Senior Farm and Ranch Broadcaster, Ron Hays, had the chance to visit with Kansas State University associate professor and Beef Systems Specialist, Jaymelynn Farney talking about planting strategies to improve soil health and forage quality.
“The concept and what we really looked at with the integration of cattle in cropping systems is the ability to reduce the risk within your operation,” Farney said. “By that, I mean strictly from an economic standpoint, it allows you to possibly raise two different crops.”
By raising two different crops, Farney is referring to a cow crop and a grain crop.
“There are several really good benefits to integration,” Farney said.
One of those benefits, she added, includes improved nutrient cycling.
“Typically, when your margins are really good in the cattle industry is when we have our lowest grain prices and vice versa,” Farney said. “So, it allows you to be able to stay within our agricultural community longer. It also has soil health benefits. Manure is one of the quickest ways to add organic matter to your operation, so there are several benefits.”
Planting an annual forage, Farney said, will help to reduce the amount of erosion and help hang on to benefited top soil.
In the southeast area of Kansas, Farney said they grow three crops in two years. The diversity in cropping systems, she added, benefits the soil by not planting the same crop two times in a row.
“We don’t see huge benefits just strictly from the cover crop itself,” Farney said. “We will see greater improvements in our soil properties with the manure. That is where we see a more readily usable form of soil nutrients and especially the organic matter.”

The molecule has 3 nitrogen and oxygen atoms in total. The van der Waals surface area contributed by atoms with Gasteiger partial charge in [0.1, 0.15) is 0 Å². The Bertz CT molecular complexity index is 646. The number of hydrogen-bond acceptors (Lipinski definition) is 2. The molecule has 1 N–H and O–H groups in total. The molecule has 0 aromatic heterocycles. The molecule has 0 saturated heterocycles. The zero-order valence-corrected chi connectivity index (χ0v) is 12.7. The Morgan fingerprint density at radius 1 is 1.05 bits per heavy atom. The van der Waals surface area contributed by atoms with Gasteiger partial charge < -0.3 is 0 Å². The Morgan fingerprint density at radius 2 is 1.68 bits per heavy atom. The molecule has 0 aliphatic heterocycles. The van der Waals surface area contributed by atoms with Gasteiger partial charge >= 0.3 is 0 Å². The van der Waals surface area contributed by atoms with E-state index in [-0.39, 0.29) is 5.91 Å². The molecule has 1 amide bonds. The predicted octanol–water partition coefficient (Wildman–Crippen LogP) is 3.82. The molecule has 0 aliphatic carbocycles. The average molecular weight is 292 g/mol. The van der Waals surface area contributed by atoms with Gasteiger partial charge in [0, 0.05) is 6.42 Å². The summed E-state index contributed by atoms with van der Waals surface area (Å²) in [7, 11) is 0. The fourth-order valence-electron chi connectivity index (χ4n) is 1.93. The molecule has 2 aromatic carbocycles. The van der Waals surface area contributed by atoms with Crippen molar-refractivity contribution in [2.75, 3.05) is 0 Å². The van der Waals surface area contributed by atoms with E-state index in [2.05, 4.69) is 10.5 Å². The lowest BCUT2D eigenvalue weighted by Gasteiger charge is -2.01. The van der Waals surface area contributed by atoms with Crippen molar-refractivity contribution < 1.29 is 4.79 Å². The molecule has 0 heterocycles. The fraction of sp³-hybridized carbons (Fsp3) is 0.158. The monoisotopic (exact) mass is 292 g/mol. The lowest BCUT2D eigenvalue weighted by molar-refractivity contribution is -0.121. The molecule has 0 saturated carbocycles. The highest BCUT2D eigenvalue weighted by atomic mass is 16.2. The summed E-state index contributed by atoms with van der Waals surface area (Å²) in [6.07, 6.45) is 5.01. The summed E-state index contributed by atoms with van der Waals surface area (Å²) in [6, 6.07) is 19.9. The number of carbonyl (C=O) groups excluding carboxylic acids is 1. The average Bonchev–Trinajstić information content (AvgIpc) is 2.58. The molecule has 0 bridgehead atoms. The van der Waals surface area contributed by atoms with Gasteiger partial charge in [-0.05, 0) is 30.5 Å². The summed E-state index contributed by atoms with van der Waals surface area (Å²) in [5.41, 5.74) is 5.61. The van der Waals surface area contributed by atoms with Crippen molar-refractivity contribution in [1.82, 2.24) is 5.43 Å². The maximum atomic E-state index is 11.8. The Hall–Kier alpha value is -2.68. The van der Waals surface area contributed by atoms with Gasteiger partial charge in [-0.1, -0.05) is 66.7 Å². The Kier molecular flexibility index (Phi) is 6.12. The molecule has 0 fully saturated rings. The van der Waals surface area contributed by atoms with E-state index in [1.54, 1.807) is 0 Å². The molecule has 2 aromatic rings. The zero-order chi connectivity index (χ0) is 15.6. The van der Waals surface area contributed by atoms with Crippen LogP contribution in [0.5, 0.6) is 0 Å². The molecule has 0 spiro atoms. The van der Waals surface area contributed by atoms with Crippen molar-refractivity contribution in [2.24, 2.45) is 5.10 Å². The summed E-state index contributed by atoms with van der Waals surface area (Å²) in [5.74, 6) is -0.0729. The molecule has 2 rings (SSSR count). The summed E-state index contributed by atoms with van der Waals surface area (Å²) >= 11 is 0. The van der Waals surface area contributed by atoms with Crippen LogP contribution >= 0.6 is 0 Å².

For cattle owners wanting to take the plunge, Farney recommends starting out with something simple.
“It is very complex,” Farney said. “We have got to figure out what your goals are and how to balance each of those components.”
An example of a simple starting approach, Farney said, would be planting sorghum-sudan grass and adding in sunn hemp. This mixture, Farney added, is great for putting nitrogen back into the soil system.
Farney said is also important to graze these forages properly.
“If you don’t purposefully graze when it needs to be grazed, it can get woody and that does no good for the cattle,” Farney said. “A lot of these, especially the summer annuals, need some rotational grazing, so you need to do some staggered planting dates to be able to keep your quality.”
The bottom line, Farney said, for people wanting to start planting a cover crop is to start with something simple. That way it is not overwhelming, they can have a good experience, and they can learn and improve as time goes on.
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